Technological advancements within the industry have provided an opportunity for Ambulance and Paramedic staff to prepare for challenging or unpredictable scenarios – through the use of virtual reality and high fidelity training equipment:

    • Virtual Reality (VR) training - Virtual Reality goggles are being used as part of training to enhance situational awareness of ambulance officers, paramedics and other emergency support staff, and provide more virtual experience of difficult scenarios.
    • High Fidelity training – high-fidelity patient simulation (HPS) refers to the use of computerised mannequins that simulate real-life scenarios. Long used in medical schools and the military, HPS is quickly becoming essential in the training of ambulance officers and paramedics.

    However, with this new technology comes the need to ensure that the technologies are used to their full capacity and that those working in the Ambulance and Paramedics industry are able to evolve and adapt to the digitalisation of some job roles/functions. This is reinforced in the Ambulance and Paramedics IRC’s 2018 Skills Forecast, which notes that:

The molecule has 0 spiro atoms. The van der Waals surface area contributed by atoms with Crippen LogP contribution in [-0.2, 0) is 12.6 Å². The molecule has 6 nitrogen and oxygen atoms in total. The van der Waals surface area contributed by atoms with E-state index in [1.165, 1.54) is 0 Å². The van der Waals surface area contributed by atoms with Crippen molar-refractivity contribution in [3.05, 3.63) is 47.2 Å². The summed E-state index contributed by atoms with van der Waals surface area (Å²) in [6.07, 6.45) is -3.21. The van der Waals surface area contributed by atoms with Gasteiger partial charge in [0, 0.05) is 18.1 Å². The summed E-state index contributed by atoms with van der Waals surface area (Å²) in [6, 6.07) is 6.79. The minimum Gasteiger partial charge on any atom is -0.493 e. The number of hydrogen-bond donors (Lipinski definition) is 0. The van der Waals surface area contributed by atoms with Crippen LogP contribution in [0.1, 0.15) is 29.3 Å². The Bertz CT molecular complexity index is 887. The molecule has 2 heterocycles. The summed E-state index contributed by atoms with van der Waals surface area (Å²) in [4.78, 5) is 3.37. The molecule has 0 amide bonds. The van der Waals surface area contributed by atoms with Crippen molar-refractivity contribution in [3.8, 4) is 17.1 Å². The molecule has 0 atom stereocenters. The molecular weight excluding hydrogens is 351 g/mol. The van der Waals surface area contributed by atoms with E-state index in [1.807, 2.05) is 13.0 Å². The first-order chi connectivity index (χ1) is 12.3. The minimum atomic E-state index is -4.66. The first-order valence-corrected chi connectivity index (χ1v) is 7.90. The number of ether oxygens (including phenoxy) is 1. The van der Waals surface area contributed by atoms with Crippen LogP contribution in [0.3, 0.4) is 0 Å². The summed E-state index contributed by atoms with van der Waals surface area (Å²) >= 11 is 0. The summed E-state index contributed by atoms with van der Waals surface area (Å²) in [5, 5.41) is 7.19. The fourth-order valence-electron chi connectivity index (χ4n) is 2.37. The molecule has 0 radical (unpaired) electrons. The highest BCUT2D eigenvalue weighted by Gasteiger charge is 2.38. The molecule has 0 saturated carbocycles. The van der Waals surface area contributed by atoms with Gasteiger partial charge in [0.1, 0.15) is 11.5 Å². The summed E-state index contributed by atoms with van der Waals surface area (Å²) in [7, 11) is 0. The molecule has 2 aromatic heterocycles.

Technological disruption, as it has done in the past, will replace some industries, companies and workers, especially those that lack the flexibility to adapt.

    Printing and Graphic Arts 

    The ability to respond well to change and embrace new roles and technologies is a skill which is prioritised by the Printing and Graphic Arts industry.

    Adaptability skills are needed in the Printing and Graphic Arts workforce to enable workers to combat a static and tradition-driven workforce. Traditional print and design workers need to be able to operate in a
    multi-channel environment, including having awareness of evolving industry trends and new technologies which are impacting the sector:

    The continual and rapid evolution of printing processes and software means that workers in the industry are likely to need to adapt to ongoing technological change.

    Changing technology and preferences is requiring workers in the printing and graphic arts sector to ‘top-up’ their skills to keep up to date with change.

    ICP (Printing and Graphic Arts) graduates will need adaptability and flexibility so that they can move seamlessly between sub-sectors or organisations that may not have their core business in the sector, but still require printing and graphic arts skills. This agility will also include the ability to be autonomous and self-directing in a changing sector.

    Agility, together with problem solving skills, will make workers more open and able to understand new technologies, and their associated applications and benefits to their specific field. This will enable the sector to harness the possibilities of technological change. (Printing and Graphic Arts IRC).

    Updated: 17 Dec 2018